Garment workers on poverty pay are left without billions of their wages during pandemic
The report “Un(der)paid in the pandemic” analyses nonpayment of wages to garment workers during the months of March, April and May resulting from order cancellations by apparel brands, unpaid leave, and state-sanctioned wage cuts during the Covid-19 crisis. Based on a review of news reports and information from worker organizations, with the support of the Worker Rights Consortium, we estimate that across South and Southeast Asia garment workers have received 38% less than their regular income. In some regions in India, this number rises above 50%. Extrapolating these findings to the global garment industry, a conservative guess of wages lost by garment workers worldwide, excluding China, for the months of March, April, and May would amount to between 3.19 and 5.79 billion USD.
Khalid Mahmood, of Labour Education Foundation in Pakistan, says: "Many workers in the garment and textile industry have not been paid or have been underpaid because of order cancellations and Covid-19 lockdowns. As these workers were already living on poverty wages, they had not been able to save anything before the pandemic hit. The wage gaps caused by the crisis mean that workers are not able to feed their families properly, they are not able to pay for school fees of their children, or pay for medical expenses and that many of them are in debt. Most migrant workers had to go back to their villages and now it is becoming even more difficult for them to get back to their jobs and survive in big cities. ”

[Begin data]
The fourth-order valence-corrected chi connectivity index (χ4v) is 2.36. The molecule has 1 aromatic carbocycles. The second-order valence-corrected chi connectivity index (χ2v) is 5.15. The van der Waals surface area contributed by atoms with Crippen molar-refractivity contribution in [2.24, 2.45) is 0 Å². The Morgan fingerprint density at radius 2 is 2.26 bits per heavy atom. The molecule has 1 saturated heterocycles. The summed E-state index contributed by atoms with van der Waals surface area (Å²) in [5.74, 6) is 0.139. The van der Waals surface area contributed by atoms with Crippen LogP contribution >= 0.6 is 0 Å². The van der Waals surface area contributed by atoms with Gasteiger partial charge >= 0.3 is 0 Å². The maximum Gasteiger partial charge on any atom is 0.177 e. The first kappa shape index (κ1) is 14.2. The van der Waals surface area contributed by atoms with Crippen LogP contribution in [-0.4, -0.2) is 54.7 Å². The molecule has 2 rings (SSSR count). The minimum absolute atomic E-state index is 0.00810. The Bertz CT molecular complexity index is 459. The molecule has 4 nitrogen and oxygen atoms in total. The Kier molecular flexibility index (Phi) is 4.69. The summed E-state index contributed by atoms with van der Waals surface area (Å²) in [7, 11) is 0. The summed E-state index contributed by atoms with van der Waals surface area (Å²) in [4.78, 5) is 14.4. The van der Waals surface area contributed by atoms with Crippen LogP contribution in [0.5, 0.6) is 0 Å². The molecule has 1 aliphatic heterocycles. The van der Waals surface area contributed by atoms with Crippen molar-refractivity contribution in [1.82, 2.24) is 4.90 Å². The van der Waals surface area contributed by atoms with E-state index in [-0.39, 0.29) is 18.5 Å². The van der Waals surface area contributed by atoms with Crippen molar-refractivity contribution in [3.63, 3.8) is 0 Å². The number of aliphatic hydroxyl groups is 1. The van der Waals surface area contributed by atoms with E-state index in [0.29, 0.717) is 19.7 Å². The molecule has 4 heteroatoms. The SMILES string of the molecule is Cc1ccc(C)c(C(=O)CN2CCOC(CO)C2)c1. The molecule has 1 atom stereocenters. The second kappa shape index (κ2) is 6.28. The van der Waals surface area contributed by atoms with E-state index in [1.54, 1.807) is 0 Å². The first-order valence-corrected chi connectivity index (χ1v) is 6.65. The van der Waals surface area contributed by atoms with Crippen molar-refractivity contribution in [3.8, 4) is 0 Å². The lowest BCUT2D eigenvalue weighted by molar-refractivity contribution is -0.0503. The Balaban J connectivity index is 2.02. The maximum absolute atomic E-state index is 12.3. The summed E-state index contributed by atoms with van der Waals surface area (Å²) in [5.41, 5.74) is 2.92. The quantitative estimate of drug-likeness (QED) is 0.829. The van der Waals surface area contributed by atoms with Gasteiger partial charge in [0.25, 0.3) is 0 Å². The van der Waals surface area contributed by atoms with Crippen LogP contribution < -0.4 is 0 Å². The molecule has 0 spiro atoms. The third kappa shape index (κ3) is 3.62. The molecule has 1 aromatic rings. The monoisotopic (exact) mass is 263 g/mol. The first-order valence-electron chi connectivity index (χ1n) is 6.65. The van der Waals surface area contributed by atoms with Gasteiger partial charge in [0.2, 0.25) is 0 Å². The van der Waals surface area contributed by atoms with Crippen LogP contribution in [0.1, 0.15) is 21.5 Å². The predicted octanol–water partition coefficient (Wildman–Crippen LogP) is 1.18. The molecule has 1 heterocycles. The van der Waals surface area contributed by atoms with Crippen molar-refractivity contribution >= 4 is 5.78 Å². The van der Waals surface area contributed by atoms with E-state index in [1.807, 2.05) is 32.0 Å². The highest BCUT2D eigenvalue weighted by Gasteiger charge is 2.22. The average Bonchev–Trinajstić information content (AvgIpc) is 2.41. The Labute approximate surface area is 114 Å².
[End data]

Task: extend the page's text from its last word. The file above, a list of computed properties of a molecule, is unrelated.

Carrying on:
David Hachfeld, Public Eye/Clean Clothes Campaign Switzerland, says: “Because of lack of systematic data we had to base our estimates on assumptions and limit our research to seven countries in South and Southeast Asia. We have, however, no reason to believe the situation is significantly better in low-wage production hotspots that we did not research. Even though our estimates stay on the conservative side, they are quite shocking. We deduce in Indonesia and Bangladesh workers were collectively withheld respectively over 400 million and 500 million USD in owed wages over three months.”
Clean Clothes Campaign calls on apparel brands, retailers, and etailers to take responsibility to ensure that all workers in their supply chains receive the full wages they are owed in accordance to labour law and/or international standards by publicly committing to a wage assurance. This would require brands to commit to soliciting funds, provide direct contributions and work together with other stakeholders – such as in the existing International Labour Organization (ILO) Call to Action, but going beyond its limited mandate – to ensure that all workers making and handling their products receive the wages they are owed. Since launching this proposal in June, Clean Clothes Campaign has reached out to dozens of brands and started conversations with many of them on their responsibility to ensure the workers who make their clothes receive their full wages.
Christie Miedema, Clean Clothes Campaign International Office, says: “We welcome collaborative action among brands and retailers to ensure that they have sufficient leverage and share the costs of workers’ wages. We are asking brands individually to make a public commitment to avoid a situation in which everyone in a supply chain has responsibility, but in practice nobody assumes responsibility. Only if brands and retailers individually and publicly commit to a wage assurance can we avoid the traditional habit of pushing risks and responsibilities to others in the supply chain and make sure workers are not left covering the gap.”